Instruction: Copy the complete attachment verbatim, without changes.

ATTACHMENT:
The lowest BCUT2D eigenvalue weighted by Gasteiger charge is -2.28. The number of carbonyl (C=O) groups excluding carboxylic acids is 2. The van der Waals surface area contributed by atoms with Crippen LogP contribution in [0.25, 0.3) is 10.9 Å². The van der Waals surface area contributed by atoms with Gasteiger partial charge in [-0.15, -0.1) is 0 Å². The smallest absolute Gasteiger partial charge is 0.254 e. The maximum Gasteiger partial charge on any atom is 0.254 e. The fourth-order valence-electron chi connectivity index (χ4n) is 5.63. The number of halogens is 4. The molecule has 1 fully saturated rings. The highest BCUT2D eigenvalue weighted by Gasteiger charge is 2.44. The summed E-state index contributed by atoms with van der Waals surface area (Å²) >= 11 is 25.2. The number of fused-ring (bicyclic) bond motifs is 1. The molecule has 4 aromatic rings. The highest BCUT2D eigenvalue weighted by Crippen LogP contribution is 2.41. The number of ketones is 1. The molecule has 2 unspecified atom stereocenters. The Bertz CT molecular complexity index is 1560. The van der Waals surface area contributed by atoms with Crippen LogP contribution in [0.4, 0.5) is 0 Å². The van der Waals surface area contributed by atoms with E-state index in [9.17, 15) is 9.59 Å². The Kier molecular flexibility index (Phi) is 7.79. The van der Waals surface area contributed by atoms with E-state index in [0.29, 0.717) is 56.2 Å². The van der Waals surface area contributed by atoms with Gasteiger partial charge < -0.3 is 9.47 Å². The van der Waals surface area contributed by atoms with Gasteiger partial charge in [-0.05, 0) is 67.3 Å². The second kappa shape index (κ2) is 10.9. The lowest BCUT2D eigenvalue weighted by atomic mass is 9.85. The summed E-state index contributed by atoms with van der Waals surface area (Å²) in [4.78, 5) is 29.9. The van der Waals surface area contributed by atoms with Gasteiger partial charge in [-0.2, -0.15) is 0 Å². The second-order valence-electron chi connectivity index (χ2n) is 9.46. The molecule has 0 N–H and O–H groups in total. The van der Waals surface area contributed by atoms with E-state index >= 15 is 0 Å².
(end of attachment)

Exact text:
The lowest BCUT2D eigenvalue weighted by Gasteiger charge is -2.28. The number of carbonyl (C=O) groups excluding carboxylic acids is 2. The van der Waals surface area contributed by atoms with Crippen LogP contribution in [0.25, 0.3) is 10.9 Å². The van der Waals surface area contributed by atoms with Gasteiger partial charge in [-0.15, -0.1) is 0 Å². The smallest absolute Gasteiger partial charge is 0.254 e. The maximum Gasteiger partial charge on any atom is 0.254 e. The fourth-order valence-electron chi connectivity index (χ4n) is 5.63. The number of halogens is 4. The molecule has 1 fully saturated rings. The highest BCUT2D eigenvalue weighted by Gasteiger charge is 2.44. The summed E-state index contributed by atoms with van der Waals surface area (Å²) >= 11 is 25.2. The number of fused-ring (bicyclic) bond motifs is 1. The molecule has 4 aromatic rings. The highest BCUT2D eigenvalue weighted by Crippen LogP contribution is 2.41. The number of ketones is 1. The molecule has 2 unspecified atom stereocenters. The Bertz CT molecular complexity index is 1560. The van der Waals surface area contributed by atoms with Crippen LogP contribution in [0.4, 0.5) is 0 Å². The van der Waals surface area contributed by atoms with E-state index in [9.17, 15) is 9.59 Å². The Kier molecular flexibility index (Phi) is 7.79. The van der Waals surface area contributed by atoms with E-state index in [0.29, 0.717) is 56.2 Å². The van der Waals surface area contributed by atoms with Gasteiger partial charge < -0.3 is 9.47 Å². The van der Waals surface area contributed by atoms with Gasteiger partial charge in [-0.05, 0) is 67.3 Å². The second kappa shape index (κ2) is 10.9. The lowest BCUT2D eigenvalue weighted by atomic mass is 9.85. The summed E-state index contributed by atoms with van der Waals surface area (Å²) in [4.78, 5) is 29.9. The van der Waals surface area contributed by atoms with Gasteiger partial charge in [-0.2, -0.15) is 0 Å². The second-order valence-electron chi connectivity index (χ2n) is 9.46. The molecule has 0 N–H and O–H groups in total. The van der Waals surface area contributed by atoms with E-state index >= 15 is 0 Å².